The Martyrdom of St Thomas Becket

Teaching ideas

Here are two ideas for activities encouraging close observation of the object to support its interpretation.

Show an image of the alabaster panel showing Becket’s murder in For the classroom. Ask your students to look closely and to say what they think is happening in the picture. Who might the characters be, and how can they tell? Where might the action be taking place, and how do they know this? if you are just starting the topic ask what other information they would want to find out in order to understand the image. The British Museum mini-lesson on reliquaries and pilgrimage can support you here with specific questions.

Before telling your students what is happening in the scene, divide them into groups and provide each with the three other images depicting Becket’s martyrdom – see For the classroom and the two caskets in A bigger picture. Ask each group to find similarities and differences between the images. Do they still think the characters, setting and action are the same as on the alabaster? Ask them to look closely at each object, including the alabaster: what materials are they made from, can they suggest where they might have been seen?

These activities explore the background to the death of Thomas Becket.

Play the Class Clip about the death of Thomas Becket in For the classroom. Now ask your students to look at the alabaster and see if they are able to identify the different characters, and where it is taking place. Can they spot the narrator of the clip on the alabaster? What are their impressions of Becket? What motivations do they think the knights had for killing him? How would they justify the killing if questioned?

Show the Class Clip about Henry II and Becketin in For the classroom. Using the video and the timeline of events, ask each student to create their own news report of the events. This could be video-recorded in groups or used to create a newspaper article. The students will need to think about who their audience is, what the key facts are, and what the most interesting information is. This can lead into a discussion about what really happened: do they think that Becket or Henry was right? Why do they think this? What other information might they need to make an informed decision? The BBC overview of events can also support here, especially the section on interpretations of the events.

These activities look at the religious and political messages of alabaster altarpieces.

Ask your students what material they think the panel of Becket’s murder was made from. Then ask them where they think a carving like this would have been displayed. Show them the picture of the Swansea altarpiece in For the classroom and explain that the Becket alabaster was probably displayed alongside others in an altarpiece – look at examples of where altarpieces were located using images in the internet. What impression would the altarpiece have made? Why might a church choose to commission an altarpiece showing such scenes? What do they think may have made up other scenes on the altarpiece from which the Becket alabaster comes? Look at other examples of alabasters showing events from Becket’s life – see For the classroom.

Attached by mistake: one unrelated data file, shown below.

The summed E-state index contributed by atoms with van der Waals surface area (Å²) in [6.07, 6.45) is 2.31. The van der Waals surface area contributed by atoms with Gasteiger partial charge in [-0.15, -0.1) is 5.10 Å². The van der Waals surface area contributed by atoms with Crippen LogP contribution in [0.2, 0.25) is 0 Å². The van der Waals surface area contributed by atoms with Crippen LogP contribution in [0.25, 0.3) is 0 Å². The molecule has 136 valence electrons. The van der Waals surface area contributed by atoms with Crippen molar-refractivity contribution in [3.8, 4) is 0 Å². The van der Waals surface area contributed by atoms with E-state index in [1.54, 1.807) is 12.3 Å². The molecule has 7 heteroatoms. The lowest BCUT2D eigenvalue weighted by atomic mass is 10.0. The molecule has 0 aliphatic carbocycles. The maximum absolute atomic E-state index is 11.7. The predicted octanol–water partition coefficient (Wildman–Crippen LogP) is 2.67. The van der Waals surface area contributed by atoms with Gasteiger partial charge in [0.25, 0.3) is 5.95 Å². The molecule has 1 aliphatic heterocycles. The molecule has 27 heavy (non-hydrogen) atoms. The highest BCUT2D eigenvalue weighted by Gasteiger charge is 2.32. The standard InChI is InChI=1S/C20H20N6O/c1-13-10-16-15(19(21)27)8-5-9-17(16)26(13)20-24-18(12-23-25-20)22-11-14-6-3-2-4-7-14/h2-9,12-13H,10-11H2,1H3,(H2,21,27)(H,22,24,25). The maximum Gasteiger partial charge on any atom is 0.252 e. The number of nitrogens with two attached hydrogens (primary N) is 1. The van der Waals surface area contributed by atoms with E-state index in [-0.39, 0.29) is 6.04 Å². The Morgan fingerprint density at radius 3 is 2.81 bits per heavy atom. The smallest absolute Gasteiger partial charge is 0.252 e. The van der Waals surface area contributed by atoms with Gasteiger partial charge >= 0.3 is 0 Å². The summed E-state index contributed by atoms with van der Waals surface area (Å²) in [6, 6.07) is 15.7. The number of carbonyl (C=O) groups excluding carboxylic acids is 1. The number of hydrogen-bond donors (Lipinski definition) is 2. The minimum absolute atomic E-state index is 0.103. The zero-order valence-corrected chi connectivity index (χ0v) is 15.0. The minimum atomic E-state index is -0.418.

Build up an overview of the life of Thomas Becket using the Class Clip and timeline and supplement these if necessary. Divide the students into two sets of smaller groups. One set of groups are archbishops in mainland Europe who want to commission an altarpiece about Becket; the other are English archbishops. Brief each set secretly: the Europeans want an altarpiece that emphasises Becket as a martyr of the church against the state; the English want to emphasise the goodness and piety of Thomas. Ask the groups to select five events in Becket’s life for their particular altarpiece. Compare the results.

Use the British Museum mini-lesson in For the classroom to introduce the concept of relics and pilgrimage. There are activities within the mini-lesson. Use images from A bigger picture and ask your students to compare the objects and to discuss what each one was used for. Was it a souvenir or a reliquary? How different or similar are the designs? How can they tell that these were part of the cult of Becket? Who might have owned each object? What does this tell you about the nature of the cult of Becket?

What can the popularity of Becket’s cult tell us about the lives of people in medieval England?

Start the enquiry by looking at lots of examples of objects showing the death of Becket and identifying who they may have belonged to and where they may have been seen – select objects that cover a range of social classes and also find examples of French stained glass using the internet. Read the first 30 lines of the Canterbury Tales to identify Canterbury and Becket’s shrine as a pilgrimage site and a place of healing. Tell pupils that they can only make sense of this phenomenon after they have studied the world in which was made. Follow a sequence of learning that covers religion, social diversity and medieval health in such a way that the proliferation of Becket objects should make sense to them by the end. They should round off their learning by preparing presentations based on the original alabaster.

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The Martyrdom of St Thomas Becket